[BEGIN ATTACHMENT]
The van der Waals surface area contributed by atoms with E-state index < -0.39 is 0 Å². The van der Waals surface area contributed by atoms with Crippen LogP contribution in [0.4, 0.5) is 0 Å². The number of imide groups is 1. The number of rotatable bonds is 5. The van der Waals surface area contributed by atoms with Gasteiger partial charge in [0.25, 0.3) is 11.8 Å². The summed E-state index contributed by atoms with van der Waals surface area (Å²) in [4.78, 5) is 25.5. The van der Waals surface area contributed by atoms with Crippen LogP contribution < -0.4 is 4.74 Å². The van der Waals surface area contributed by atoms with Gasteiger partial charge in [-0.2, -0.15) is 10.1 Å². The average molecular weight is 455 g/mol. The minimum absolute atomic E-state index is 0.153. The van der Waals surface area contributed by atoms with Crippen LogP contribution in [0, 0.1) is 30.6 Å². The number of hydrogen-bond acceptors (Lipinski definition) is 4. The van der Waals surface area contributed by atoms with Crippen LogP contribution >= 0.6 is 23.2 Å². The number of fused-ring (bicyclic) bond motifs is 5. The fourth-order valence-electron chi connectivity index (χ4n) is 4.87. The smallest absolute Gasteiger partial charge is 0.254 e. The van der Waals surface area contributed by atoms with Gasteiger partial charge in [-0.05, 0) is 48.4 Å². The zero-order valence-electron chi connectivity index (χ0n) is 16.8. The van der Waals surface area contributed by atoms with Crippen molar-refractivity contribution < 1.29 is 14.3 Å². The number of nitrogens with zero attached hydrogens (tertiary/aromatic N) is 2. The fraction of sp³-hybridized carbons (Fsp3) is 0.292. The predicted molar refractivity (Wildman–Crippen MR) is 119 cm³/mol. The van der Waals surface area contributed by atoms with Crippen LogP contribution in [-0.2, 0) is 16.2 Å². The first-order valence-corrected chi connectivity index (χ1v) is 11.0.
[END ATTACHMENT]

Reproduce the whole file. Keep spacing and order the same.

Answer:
The van der Waals surface area contributed by atoms with E-state index < -0.39 is 0 Å². The van der Waals surface area contributed by atoms with Crippen LogP contribution in [0.4, 0.5) is 0 Å². The number of imide groups is 1. The number of rotatable bonds is 5. The van der Waals surface area contributed by atoms with Gasteiger partial charge in [0.25, 0.3) is 11.8 Å². The summed E-state index contributed by atoms with van der Waals surface area (Å²) in [4.78, 5) is 25.5. The van der Waals surface area contributed by atoms with Crippen LogP contribution < -0.4 is 4.74 Å². The van der Waals surface area contributed by atoms with Gasteiger partial charge in [-0.2, -0.15) is 10.1 Å². The average molecular weight is 455 g/mol. The minimum absolute atomic E-state index is 0.153. The van der Waals surface area contributed by atoms with Crippen LogP contribution in [0, 0.1) is 30.6 Å². The number of hydrogen-bond acceptors (Lipinski definition) is 4. The van der Waals surface area contributed by atoms with Crippen LogP contribution >= 0.6 is 23.2 Å². The number of fused-ring (bicyclic) bond motifs is 5. The fourth-order valence-electron chi connectivity index (χ4n) is 4.87. The smallest absolute Gasteiger partial charge is 0.254 e. The van der Waals surface area contributed by atoms with Gasteiger partial charge in [-0.05, 0) is 48.4 Å². The zero-order valence-electron chi connectivity index (χ0n) is 16.8. The van der Waals surface area contributed by atoms with Crippen molar-refractivity contribution < 1.29 is 14.3 Å². The number of nitrogens with zero attached hydrogens (tertiary/aromatic N) is 2. The fraction of sp³-hybridized carbons (Fsp3) is 0.292. The predicted molar refractivity (Wildman–Crippen MR) is 119 cm³/mol. The van der Waals surface area contributed by atoms with Crippen LogP contribution in [-0.2, 0) is 16.2 Å². The first-order valence-corrected chi connectivity index (χ1v) is 11.0.